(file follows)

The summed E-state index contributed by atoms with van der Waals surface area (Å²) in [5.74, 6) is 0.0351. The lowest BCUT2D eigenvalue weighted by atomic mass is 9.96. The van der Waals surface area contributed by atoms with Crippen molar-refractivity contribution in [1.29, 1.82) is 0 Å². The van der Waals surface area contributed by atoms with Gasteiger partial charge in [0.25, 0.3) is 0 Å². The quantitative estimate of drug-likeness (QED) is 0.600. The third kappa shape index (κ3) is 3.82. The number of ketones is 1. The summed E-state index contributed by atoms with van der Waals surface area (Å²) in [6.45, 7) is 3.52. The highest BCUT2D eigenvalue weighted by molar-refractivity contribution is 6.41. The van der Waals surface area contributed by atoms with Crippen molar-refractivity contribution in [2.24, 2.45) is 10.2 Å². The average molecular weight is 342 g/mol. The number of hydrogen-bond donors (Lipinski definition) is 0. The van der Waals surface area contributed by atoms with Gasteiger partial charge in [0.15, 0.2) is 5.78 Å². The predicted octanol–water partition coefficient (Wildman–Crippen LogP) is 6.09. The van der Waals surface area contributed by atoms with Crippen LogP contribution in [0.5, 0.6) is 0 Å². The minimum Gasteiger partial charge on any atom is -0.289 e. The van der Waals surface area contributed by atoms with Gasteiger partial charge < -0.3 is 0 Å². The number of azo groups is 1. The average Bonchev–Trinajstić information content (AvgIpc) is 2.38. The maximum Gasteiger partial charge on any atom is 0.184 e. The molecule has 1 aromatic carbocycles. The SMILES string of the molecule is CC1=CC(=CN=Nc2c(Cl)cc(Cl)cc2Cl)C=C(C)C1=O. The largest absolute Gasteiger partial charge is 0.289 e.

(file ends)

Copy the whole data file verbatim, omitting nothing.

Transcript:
The summed E-state index contributed by atoms with van der Waals surface area (Å²) in [5.74, 6) is 0.0351. The lowest BCUT2D eigenvalue weighted by atomic mass is 9.96. The van der Waals surface area contributed by atoms with Crippen molar-refractivity contribution in [1.29, 1.82) is 0 Å². The van der Waals surface area contributed by atoms with Gasteiger partial charge in [0.25, 0.3) is 0 Å². The quantitative estimate of drug-likeness (QED) is 0.600. The third kappa shape index (κ3) is 3.82. The number of ketones is 1. The summed E-state index contributed by atoms with van der Waals surface area (Å²) in [6.45, 7) is 3.52. The highest BCUT2D eigenvalue weighted by molar-refractivity contribution is 6.41. The van der Waals surface area contributed by atoms with Crippen molar-refractivity contribution in [2.24, 2.45) is 10.2 Å². The average molecular weight is 342 g/mol. The number of hydrogen-bond donors (Lipinski definition) is 0. The van der Waals surface area contributed by atoms with Gasteiger partial charge in [0.15, 0.2) is 5.78 Å². The predicted octanol–water partition coefficient (Wildman–Crippen LogP) is 6.09. The van der Waals surface area contributed by atoms with Crippen LogP contribution in [0.5, 0.6) is 0 Å². The minimum Gasteiger partial charge on any atom is -0.289 e. The van der Waals surface area contributed by atoms with Gasteiger partial charge < -0.3 is 0 Å². The number of azo groups is 1. The average Bonchev–Trinajstić information content (AvgIpc) is 2.38. The maximum Gasteiger partial charge on any atom is 0.184 e. The molecule has 1 aromatic carbocycles. The SMILES string of the molecule is CC1=CC(=CN=Nc2c(Cl)cc(Cl)cc2Cl)C=C(C)C1=O. The largest absolute Gasteiger partial charge is 0.289 e.